Our goal was to reach the New World of digital history as fast as possible. At any moment in the following decade, we expected to hear of a local Spanish Armada being launched, which would blow our effort out of the water, but it never sailed. Instead our fleet of collaborators just keeps growing and we're still operating in a whimsical fashion to a large degree, but we've discovered that this process is a whole lot more fun and is more sustainable, as we're not always worrying about where the next big grant's coming from to keep us afloat.

One outgrowth of this has been the Greater Cleveland History Digital Library Consortium, which will be meeting next on November 5th. The Consortium was formed from a meeting at CWRU in 2004 to help local institutions mount resources on the web about the region's history. Email me for details if you're interested.

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Tuesday, October 27, 2009

THATcamp: The Humanities and Technology Camp

Announcement received:

What is THATcamp?

THATCamp (The Humanities And Technology Camp) is a user-generated "unconference" on digital humanities inspired by the Center for History and New Media (CHNM) at George Mason University.

At THATcamp 2009, CHNM floated the idea of holding regional camps around the country, an idea that quickly took hold, leading to events in Austin, Texas (THATcamp Austin) and Washington state (THATcamp Pacific Northwest), as well as a planned event in Michigan (THATcamp Great Lakes).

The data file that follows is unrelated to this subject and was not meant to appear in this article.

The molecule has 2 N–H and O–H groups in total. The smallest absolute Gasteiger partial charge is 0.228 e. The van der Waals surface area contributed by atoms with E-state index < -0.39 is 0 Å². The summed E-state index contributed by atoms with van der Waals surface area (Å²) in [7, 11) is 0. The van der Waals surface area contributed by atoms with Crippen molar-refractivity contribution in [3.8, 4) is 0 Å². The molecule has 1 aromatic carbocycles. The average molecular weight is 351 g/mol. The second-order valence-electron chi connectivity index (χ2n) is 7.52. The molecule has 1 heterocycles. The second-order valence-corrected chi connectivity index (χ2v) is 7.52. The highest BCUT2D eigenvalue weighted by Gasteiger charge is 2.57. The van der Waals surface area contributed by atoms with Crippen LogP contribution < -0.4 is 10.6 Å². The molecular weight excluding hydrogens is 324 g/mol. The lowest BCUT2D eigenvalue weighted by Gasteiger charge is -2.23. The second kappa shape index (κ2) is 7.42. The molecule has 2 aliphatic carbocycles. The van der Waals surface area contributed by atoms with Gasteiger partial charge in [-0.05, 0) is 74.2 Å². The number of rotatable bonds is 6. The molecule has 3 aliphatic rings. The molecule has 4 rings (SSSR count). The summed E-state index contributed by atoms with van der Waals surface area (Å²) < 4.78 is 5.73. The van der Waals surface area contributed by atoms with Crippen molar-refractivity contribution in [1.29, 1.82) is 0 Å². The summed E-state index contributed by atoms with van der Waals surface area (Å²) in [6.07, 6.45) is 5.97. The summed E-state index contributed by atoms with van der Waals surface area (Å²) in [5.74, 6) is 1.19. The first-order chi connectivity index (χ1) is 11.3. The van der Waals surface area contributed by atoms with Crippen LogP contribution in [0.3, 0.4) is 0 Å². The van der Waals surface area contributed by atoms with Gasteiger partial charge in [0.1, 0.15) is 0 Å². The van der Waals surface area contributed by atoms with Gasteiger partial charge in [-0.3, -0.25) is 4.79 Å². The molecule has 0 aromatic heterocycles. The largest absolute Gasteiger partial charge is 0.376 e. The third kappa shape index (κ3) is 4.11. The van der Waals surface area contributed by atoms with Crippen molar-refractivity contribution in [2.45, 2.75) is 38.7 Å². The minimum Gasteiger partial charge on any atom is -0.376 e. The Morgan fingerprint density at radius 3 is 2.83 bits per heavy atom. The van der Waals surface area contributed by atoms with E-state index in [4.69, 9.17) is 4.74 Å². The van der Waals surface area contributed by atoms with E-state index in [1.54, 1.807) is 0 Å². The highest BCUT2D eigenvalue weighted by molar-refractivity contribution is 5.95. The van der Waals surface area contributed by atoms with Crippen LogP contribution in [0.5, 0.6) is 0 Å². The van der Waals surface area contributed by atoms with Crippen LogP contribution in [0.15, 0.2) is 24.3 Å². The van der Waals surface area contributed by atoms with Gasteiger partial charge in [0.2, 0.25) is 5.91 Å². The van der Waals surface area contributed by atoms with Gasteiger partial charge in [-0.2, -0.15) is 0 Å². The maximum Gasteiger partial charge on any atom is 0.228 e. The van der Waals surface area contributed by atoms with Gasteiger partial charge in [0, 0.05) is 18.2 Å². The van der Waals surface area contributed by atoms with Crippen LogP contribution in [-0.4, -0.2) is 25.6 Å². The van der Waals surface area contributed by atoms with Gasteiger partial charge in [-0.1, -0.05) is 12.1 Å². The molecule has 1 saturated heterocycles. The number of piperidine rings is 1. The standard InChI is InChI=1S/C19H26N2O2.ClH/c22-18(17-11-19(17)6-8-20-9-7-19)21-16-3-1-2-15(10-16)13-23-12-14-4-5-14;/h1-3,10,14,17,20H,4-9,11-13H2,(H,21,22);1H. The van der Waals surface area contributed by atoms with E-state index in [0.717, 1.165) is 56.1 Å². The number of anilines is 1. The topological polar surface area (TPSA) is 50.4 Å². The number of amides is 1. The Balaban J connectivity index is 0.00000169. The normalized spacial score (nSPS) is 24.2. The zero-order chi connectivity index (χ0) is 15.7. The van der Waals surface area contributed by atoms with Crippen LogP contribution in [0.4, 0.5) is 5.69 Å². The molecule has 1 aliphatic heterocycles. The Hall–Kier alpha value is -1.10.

THATcamp Columbus, a collaborative effort of the Ohio Humanities Council and the Center for Public History and Digital Humanities at Cleveland State University, will be held in January 2010 in Columbus, Ohio.

What is an "unconference"?

According to Wikipedia, an unconference is "a conference where the content of the sessions is created and managed by the participants, generally day-by-day during the course of the event, rather than by one or more organizers in advance of the event." An unconference is not a spectator event. Participants in an unconference are expected to present their work, share their knowledge, and actively collaborate with fellow participants rather than simply attend.

Who should attend?

Anyone with energy and an interest in digital humanities. That includes academics, librarians, archivists, cultural activists, curators, students, educators, and professionals in all fields where technology and the humanities collide.

What should I propose?

That's up to you. Sessions at THATCamp will range from software demos to training sessions to discussions of research findings to half-baked rants (but please no full-blown papers; we're not here to read or be read to). You should come to THATCamp with something in mind, and on the first day find a time, a place, and people to share it with. Once you're at THATCamp, you may also find people with similar topics and interests to team up with for a joint session. You might want to check out the original THATcamp blog or some of the regional camps to get an idea of the scope of topics, but don't feel limited by those examples. If it falls under the topic of the humanities and technology, and impacts you, your organization, or the field of digital humanities (broadly defined) then it's fair game.

Where and when will THATCamp be held?